A red-tailed hawk injured when it flew through a window in a south Kansas City home was successfully released to the wild after being rehabilitated.
Kimberly Hess, director of Lakeside Nature Center, gingerly lifted the young female hawk out of a box Tuesday and placed the bird on the ground.
The hawk immediately spread its wings, took flight and headed to some nearby trees in South Oak Park in the Waldo neighborhood.
The hawk made a quick recovery after it flew into the window of Drew Arnold’s home on Feb. 6.
The bird suffered lacerations to her legs and broken feathers, including tail and primary feathers.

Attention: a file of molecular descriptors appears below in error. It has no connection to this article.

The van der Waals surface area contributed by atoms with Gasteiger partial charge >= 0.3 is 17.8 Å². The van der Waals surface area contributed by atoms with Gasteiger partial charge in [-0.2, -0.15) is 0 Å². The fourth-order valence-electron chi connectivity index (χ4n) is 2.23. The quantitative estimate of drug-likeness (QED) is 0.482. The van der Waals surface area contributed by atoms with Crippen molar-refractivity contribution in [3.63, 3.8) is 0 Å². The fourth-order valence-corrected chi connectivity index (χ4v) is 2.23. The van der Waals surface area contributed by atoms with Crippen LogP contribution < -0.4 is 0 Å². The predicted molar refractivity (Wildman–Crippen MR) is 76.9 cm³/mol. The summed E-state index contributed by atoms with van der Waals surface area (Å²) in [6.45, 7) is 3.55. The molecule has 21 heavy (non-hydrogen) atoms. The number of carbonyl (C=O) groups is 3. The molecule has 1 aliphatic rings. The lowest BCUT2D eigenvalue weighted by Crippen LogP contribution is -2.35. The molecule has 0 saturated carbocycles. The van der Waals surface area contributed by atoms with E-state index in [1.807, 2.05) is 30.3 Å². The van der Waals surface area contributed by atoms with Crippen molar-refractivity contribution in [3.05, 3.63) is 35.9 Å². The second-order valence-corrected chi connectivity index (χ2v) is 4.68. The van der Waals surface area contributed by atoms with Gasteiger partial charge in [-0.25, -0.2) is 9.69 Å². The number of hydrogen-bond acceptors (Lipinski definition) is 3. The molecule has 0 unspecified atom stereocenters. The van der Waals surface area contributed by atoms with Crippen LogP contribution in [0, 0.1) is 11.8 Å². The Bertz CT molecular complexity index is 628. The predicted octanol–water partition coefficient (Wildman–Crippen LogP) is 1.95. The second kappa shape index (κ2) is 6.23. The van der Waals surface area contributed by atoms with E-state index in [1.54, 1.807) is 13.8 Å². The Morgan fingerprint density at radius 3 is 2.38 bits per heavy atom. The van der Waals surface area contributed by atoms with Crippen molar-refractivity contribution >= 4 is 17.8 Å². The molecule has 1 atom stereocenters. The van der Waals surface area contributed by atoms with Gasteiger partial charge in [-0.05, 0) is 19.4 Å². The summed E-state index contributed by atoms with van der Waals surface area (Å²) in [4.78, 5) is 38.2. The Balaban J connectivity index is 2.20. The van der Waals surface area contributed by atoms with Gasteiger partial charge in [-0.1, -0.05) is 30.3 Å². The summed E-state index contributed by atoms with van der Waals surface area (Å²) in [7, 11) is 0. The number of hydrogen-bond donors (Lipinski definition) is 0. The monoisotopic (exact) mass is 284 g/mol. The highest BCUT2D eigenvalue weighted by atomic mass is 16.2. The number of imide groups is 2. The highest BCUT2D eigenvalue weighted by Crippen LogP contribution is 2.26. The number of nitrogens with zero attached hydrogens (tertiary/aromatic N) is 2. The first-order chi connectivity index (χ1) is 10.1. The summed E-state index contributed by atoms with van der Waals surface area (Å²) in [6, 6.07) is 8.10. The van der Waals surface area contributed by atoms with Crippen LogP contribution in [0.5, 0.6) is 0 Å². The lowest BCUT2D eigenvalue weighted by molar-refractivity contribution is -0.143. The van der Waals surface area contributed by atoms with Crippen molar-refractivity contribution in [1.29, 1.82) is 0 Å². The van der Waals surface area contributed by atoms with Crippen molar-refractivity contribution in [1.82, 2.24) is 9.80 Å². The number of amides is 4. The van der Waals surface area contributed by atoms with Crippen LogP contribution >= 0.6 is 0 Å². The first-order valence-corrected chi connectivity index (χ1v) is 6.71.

“Which would mean she would not be able to fly and hunt for food,” Hess said.
It would have taken several months for the feathers to grow back in. Instead, the nature center’s staff chose a process called imping, where feathers from another red-tailed hawk are attached like a temporary prosthetic, Hess said.
“She now has 10 red feathers from an adult and a few of her brown ones,” Hess said.
Some primary feathers were also imped.
“When she naturally molts, those feathers will fall out,” Hess said. “Her new feathers will grow in and she’ll be just fine, with all brand new feathers.”
The imping process allowed the bird to be released to the wild in a matter of weeks, rather than months.
When Hess released the hawk, she watched as it flew away and then changed course for the trees.
“And that is a success story,” she said as she flashed a thumbs-up.
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